I am on a quest to show that anthropics probability are normal, at least in the absence of exact duplicates.
So consider this simple example: a coin is tossed. This coin is either fair, is 3/4 biased to heads, or 3/4 biased to tails; the three options are equally likely. After being tossed, the coin is covered, and you eat a cake. Then you uncover the coin, and see that it was tails.
You can now update your probabilities on what type of coin it was. It goes to a posterior of 1/6 on the coin being heads-biased, 1/3 on it being fair, and 1/2 on it being tails-biased. Your estimated probability of it being tails on the next toss is (1/6)(1/4)+(1/3)(1/2)+(1/2)(3/4)=7/12.
Now you are told that, had the coin come up heads, there would have been poison in the cake and you would have died before seeing the coin.
This fact makes the problem into an anthropic problem: you would never have been alive to see the coin, had it come up heads. But I can't see how that would have changed your probability update. If we got ethics board approval, we could actually run this experiment. And for the survivors in the tail worlds, we could toss the coin a second time (without cake or poison), just to see what it came up as. In the long run, we would indeed get roughly 7/12 tails frequency. So the update was correct, and the poison makes no difference.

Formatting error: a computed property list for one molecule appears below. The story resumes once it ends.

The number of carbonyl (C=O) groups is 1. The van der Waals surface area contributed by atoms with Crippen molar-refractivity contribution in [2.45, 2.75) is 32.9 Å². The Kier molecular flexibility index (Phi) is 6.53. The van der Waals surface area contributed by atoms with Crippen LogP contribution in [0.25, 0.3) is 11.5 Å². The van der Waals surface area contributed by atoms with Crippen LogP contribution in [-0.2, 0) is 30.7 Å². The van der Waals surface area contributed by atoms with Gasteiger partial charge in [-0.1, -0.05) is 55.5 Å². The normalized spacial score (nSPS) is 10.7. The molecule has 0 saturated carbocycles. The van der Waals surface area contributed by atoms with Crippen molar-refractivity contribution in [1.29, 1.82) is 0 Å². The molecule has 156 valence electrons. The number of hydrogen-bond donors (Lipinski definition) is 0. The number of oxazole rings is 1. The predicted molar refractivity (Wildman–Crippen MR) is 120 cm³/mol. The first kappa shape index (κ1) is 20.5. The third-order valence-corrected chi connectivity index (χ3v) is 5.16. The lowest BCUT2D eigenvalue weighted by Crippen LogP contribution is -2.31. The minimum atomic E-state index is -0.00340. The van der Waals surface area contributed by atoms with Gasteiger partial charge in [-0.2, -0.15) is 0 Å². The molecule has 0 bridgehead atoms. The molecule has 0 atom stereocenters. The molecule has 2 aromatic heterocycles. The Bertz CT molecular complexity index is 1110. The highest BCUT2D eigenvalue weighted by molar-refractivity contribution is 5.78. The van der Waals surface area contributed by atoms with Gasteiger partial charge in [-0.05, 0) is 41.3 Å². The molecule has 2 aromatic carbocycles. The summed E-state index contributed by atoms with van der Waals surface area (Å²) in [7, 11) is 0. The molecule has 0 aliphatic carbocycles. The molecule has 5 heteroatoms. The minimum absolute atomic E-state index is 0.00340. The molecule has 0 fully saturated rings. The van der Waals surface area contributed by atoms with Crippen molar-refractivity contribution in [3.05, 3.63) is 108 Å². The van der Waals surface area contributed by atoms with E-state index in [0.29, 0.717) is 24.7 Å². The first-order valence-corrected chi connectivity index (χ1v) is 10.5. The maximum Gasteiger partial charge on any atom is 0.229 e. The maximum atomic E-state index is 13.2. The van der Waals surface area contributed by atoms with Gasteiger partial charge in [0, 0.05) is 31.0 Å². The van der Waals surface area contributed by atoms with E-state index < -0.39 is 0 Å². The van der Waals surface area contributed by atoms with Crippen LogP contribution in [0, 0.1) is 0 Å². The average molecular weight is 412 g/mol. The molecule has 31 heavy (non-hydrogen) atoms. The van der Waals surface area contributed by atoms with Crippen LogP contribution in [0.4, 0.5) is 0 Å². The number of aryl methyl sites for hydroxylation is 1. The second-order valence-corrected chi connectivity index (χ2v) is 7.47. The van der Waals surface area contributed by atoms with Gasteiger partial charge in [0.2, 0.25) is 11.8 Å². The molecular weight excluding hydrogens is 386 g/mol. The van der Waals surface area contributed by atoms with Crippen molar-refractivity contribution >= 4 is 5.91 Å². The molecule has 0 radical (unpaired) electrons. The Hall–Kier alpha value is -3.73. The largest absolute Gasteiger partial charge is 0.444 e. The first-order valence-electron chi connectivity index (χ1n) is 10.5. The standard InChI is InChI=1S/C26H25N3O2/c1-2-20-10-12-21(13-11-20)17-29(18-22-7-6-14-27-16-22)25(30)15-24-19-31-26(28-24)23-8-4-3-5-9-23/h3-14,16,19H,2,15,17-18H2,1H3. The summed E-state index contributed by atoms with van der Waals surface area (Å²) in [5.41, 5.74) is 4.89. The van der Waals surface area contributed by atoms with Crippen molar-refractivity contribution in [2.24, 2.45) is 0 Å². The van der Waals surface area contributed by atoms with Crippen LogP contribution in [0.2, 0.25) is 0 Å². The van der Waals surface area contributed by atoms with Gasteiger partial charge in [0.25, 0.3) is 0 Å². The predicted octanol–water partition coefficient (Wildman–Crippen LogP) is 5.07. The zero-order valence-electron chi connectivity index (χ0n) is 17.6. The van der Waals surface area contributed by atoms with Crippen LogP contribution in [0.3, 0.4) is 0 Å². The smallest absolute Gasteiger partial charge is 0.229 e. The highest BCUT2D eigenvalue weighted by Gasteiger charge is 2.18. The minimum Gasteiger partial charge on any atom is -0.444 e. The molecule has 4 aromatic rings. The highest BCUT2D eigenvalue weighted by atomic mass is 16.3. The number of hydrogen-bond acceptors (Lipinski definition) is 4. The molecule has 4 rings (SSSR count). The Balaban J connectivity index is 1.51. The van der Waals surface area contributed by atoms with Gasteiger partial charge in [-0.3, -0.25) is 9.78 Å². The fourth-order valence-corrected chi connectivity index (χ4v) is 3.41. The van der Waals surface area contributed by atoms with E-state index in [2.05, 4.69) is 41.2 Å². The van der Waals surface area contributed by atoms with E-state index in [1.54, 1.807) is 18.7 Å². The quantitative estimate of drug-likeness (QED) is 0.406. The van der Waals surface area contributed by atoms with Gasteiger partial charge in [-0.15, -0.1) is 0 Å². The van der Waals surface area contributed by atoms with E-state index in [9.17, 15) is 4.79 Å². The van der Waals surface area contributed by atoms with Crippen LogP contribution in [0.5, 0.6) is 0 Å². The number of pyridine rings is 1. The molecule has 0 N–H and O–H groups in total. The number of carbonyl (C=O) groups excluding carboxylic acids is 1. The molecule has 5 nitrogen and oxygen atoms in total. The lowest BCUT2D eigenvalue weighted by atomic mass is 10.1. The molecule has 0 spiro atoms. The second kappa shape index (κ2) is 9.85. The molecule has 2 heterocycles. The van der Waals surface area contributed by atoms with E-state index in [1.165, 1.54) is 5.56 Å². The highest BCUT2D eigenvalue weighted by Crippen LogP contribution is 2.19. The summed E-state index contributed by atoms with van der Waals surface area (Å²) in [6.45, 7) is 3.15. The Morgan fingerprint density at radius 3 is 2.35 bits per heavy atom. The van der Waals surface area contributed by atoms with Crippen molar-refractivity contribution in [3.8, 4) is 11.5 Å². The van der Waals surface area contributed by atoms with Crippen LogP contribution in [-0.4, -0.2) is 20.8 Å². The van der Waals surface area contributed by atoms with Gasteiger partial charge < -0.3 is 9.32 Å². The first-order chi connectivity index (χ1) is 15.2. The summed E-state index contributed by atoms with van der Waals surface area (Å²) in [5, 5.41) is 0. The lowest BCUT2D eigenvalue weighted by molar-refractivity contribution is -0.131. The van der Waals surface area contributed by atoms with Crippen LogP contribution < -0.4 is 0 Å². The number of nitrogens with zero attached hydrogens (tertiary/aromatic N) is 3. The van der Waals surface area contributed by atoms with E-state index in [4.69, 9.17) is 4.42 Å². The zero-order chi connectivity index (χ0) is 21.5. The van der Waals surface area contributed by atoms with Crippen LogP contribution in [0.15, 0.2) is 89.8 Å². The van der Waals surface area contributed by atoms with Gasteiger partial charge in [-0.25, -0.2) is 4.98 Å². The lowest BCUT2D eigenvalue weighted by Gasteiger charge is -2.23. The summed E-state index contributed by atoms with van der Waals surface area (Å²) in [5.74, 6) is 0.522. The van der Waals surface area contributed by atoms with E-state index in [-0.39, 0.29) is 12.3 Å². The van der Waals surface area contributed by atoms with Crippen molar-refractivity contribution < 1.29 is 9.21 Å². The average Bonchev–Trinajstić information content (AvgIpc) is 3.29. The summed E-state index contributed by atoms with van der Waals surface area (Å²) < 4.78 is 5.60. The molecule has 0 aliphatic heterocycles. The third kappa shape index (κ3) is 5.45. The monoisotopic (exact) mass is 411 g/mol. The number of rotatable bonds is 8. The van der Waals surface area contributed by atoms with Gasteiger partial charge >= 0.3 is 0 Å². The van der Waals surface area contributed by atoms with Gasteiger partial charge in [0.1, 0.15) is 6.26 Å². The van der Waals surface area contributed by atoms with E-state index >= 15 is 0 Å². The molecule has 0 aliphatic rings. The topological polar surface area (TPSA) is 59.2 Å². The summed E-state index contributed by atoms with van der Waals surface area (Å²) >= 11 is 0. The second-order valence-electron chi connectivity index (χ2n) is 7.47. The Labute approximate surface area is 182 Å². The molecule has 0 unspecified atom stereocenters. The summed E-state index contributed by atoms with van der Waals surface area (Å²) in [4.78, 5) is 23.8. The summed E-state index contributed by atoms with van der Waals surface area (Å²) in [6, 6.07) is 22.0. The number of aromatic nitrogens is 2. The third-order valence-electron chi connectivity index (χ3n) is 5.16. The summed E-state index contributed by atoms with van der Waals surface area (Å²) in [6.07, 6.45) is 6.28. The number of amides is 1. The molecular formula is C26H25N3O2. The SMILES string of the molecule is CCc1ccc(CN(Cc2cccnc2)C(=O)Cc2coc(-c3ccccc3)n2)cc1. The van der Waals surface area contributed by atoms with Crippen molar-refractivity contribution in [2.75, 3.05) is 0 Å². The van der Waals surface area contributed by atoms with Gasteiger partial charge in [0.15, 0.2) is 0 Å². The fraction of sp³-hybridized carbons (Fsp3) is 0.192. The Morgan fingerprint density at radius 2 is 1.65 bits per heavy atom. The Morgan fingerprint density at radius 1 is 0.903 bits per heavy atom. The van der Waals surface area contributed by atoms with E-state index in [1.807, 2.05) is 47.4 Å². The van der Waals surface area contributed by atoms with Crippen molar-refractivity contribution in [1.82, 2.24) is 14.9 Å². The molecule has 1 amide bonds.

Again, it seems that, if we ignore identical copies, anthropics is just normal probability theory. Now, if we knew about the poison, then we could deduce that the coin was tails from our survival. But that information gives us exactly the same update as seeing the coin was actually tails. So "I survived the cake" is exactly the same type of information as "the coin was tails".
If we had more power in this hypothetical thought experiment, we could flip the coin and create you if it comes up tails. Then, after getting over your surprise, you could bet on the next flip of the coin - and the odds on that will be the same as in the poison cake and in the non-anthropic-case. Thus updates are the same if:
The probability of tails given the heads-biased coin is 1/4; given the fair coin it is 1/2=2/4, and given tails-biased it is 3/4. So the odds are 1:2:3; multiplying these by the (equal) prior probabilities doesn't change these odds. To get probabilities, divide the odds by 6, the sum of the odds, and get 1/6, 2/6=1/3 and 3/6=12. ↩︎
Where are you on the spectrum from "SSA and SIA are equally valid ways of reasoning" to "it's more and more likely that in some sense SIA is just true"? I feel like I've been at the latter position for a few years now.
More SIAish for conventional anthropic problems. Other theories are more applicable for more specific situations, specific questions, and for duplicate issues.